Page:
In an interview with Vox, Bill Nye argues that politicians who deny man-made global warming are violating their constitutional duties to the American people. Nye then misconstrues a clause in Article 1, Section 8 of the U.S. Constitution to support his point.
“Well, first of all, I think denying climate change is in nobody’s best interests,” Nye told Vox in a recent interview. “But I also think denying science in general is in no one’s best interests.”
“When you have people denying this basic process, and how we all got here, it’s offensive to me intellectually,” Nye added. “And I happen to think it’s unpatriotic. Article I, Section 8 of the Constitution says the government shall ‘promote the progress of science and useful arts.’”
“So if you’re a politician looking to derail the progress of science, I think you’re not doing your job,” Nye said. “I want voters and taxpayers to recognize this. Do you really want to vote for somebody who doesn’t believe in the scientific method — and doesn’t believe that we defeated smallpox? Do you really want that person running your government?”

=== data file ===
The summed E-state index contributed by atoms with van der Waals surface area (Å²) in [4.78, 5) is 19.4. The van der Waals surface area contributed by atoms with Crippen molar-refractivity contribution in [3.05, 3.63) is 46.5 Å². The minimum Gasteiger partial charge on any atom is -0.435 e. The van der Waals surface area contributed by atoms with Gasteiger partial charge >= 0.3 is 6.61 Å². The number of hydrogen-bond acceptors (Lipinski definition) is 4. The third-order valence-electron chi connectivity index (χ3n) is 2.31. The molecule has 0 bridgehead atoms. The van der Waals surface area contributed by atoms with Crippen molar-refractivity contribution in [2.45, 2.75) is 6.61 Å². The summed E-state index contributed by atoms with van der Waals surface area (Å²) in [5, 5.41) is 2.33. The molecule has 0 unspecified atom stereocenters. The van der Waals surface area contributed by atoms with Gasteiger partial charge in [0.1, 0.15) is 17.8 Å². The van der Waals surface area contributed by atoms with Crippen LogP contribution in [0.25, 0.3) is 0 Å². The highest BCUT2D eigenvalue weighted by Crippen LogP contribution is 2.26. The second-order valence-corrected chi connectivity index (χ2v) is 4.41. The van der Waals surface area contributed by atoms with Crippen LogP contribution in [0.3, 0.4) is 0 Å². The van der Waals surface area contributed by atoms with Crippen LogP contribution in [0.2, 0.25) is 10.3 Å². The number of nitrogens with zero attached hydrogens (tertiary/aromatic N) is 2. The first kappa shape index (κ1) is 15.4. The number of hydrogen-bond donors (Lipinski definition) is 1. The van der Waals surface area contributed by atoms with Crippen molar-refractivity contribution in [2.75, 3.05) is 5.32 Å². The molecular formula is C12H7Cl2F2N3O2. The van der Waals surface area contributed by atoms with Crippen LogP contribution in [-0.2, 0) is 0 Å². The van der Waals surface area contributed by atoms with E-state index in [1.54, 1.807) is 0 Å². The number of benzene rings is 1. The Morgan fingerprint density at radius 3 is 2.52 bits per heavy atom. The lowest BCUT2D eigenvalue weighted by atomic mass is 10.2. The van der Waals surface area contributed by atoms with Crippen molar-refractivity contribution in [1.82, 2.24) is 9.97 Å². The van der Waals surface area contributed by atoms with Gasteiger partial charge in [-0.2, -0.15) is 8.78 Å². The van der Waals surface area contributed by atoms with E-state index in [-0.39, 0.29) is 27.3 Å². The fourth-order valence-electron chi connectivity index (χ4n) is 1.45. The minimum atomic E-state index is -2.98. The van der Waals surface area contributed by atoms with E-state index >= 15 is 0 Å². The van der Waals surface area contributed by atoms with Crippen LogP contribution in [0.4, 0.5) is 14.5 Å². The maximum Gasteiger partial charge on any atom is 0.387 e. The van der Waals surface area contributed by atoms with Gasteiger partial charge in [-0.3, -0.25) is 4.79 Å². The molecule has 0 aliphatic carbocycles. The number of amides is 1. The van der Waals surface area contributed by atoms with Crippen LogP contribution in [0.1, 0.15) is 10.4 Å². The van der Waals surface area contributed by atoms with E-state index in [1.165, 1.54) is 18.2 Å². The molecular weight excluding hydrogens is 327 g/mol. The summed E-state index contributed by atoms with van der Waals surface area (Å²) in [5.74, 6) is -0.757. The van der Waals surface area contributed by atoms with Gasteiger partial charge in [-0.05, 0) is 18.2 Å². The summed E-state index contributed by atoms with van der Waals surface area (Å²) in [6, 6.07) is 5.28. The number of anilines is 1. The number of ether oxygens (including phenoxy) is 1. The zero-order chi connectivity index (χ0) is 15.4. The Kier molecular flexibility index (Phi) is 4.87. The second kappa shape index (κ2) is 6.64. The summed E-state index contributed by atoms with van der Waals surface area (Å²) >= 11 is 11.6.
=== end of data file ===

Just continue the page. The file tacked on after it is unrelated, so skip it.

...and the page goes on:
Nye’s invocation of Article 1, Section 8 to shame lawmakers skeptical of global warming — basically a tactic to shame Republicans — omits a key part of the section that sort of ruins his point.
Here’s Section 8 in its entirety: “To promote the progress of science and useful arts, by securing for limited times to authors and inventors the exclusive right to their respective writings and discoveries.”
The clause does not relate to Congress deferring to the scientific method, but rather it allows lawmakers to create a system of patents and copyrights for inventors. In fact, this part of Section 8 is referred to as the “Copyright Clause.” It is not in fact called the “Scientific Method Clause.”
Aside from misconstruing the Constitution, Nye also mentioned he applied to be an astronaut four different times — all four times, he was rejected by the U.S. government because he didn’t have the required levels of education.
“I applied to be an astronaut four times, but I never got the gig, because I just don’t have the PhDs,” Nye told Vox, adding that he started doing stand-up comedy instead.
“I won a local Steve Martin lookalike contest, and I started doing some standup comedy on the side,” Nye said. “So I was volunteering at the Pacific Science Center, and I thought a lot about how young people really were the future, and I wanted to affect them. I felt that during that era, there was a systemic problem in our society. In all sorts of ways, we were satisfied with mediocrity. And I really wanted to change that.”
“The show was basically an effort to affect kids and change the future,” he said. “And the kids who watched the show, they’re coming of age now and are starting to run the world. I’m waiting to see if they can cure cancer and invent a better battery.”
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